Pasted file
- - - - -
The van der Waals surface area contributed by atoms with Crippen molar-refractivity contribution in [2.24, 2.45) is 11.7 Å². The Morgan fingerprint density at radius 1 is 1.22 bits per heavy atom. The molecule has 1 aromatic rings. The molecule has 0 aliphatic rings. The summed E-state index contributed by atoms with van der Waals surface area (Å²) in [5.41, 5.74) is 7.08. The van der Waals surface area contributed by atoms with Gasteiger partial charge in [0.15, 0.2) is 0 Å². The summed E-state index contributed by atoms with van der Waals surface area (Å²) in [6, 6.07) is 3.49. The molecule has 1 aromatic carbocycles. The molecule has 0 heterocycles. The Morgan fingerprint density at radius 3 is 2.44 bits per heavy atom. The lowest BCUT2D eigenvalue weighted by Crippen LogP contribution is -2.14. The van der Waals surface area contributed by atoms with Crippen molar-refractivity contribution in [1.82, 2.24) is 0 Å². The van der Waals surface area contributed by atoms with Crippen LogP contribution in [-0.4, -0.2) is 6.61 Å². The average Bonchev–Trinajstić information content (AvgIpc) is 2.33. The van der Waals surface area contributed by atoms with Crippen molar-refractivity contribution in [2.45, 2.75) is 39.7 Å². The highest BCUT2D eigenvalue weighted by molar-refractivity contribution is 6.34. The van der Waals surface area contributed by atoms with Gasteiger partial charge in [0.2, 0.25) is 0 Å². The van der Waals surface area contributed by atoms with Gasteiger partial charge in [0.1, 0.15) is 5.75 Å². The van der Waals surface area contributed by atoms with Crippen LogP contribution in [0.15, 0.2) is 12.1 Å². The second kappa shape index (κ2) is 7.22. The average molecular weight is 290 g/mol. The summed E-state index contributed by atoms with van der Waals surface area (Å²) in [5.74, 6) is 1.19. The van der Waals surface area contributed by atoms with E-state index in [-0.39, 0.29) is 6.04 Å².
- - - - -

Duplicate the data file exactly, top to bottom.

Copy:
The van der Waals surface area contributed by atoms with Crippen molar-refractivity contribution in [2.24, 2.45) is 11.7 Å². The Morgan fingerprint density at radius 1 is 1.22 bits per heavy atom. The molecule has 1 aromatic rings. The molecule has 0 aliphatic rings. The summed E-state index contributed by atoms with van der Waals surface area (Å²) in [5.41, 5.74) is 7.08. The van der Waals surface area contributed by atoms with Gasteiger partial charge in [0.15, 0.2) is 0 Å². The summed E-state index contributed by atoms with van der Waals surface area (Å²) in [6, 6.07) is 3.49. The molecule has 1 aromatic carbocycles. The molecule has 0 heterocycles. The Morgan fingerprint density at radius 3 is 2.44 bits per heavy atom. The lowest BCUT2D eigenvalue weighted by Crippen LogP contribution is -2.14. The van der Waals surface area contributed by atoms with Crippen molar-refractivity contribution in [1.82, 2.24) is 0 Å². The van der Waals surface area contributed by atoms with Crippen LogP contribution in [-0.4, -0.2) is 6.61 Å². The average Bonchev–Trinajstić information content (AvgIpc) is 2.33. The van der Waals surface area contributed by atoms with Crippen molar-refractivity contribution in [2.45, 2.75) is 39.7 Å². The highest BCUT2D eigenvalue weighted by molar-refractivity contribution is 6.34. The van der Waals surface area contributed by atoms with Gasteiger partial charge in [0.2, 0.25) is 0 Å². The van der Waals surface area contributed by atoms with Gasteiger partial charge in [0.1, 0.15) is 5.75 Å². The van der Waals surface area contributed by atoms with Crippen LogP contribution in [0.15, 0.2) is 12.1 Å². The second kappa shape index (κ2) is 7.22. The average molecular weight is 290 g/mol. The summed E-state index contributed by atoms with van der Waals surface area (Å²) in [5.74, 6) is 1.19. The van der Waals surface area contributed by atoms with E-state index in [-0.39, 0.29) is 6.04 Å².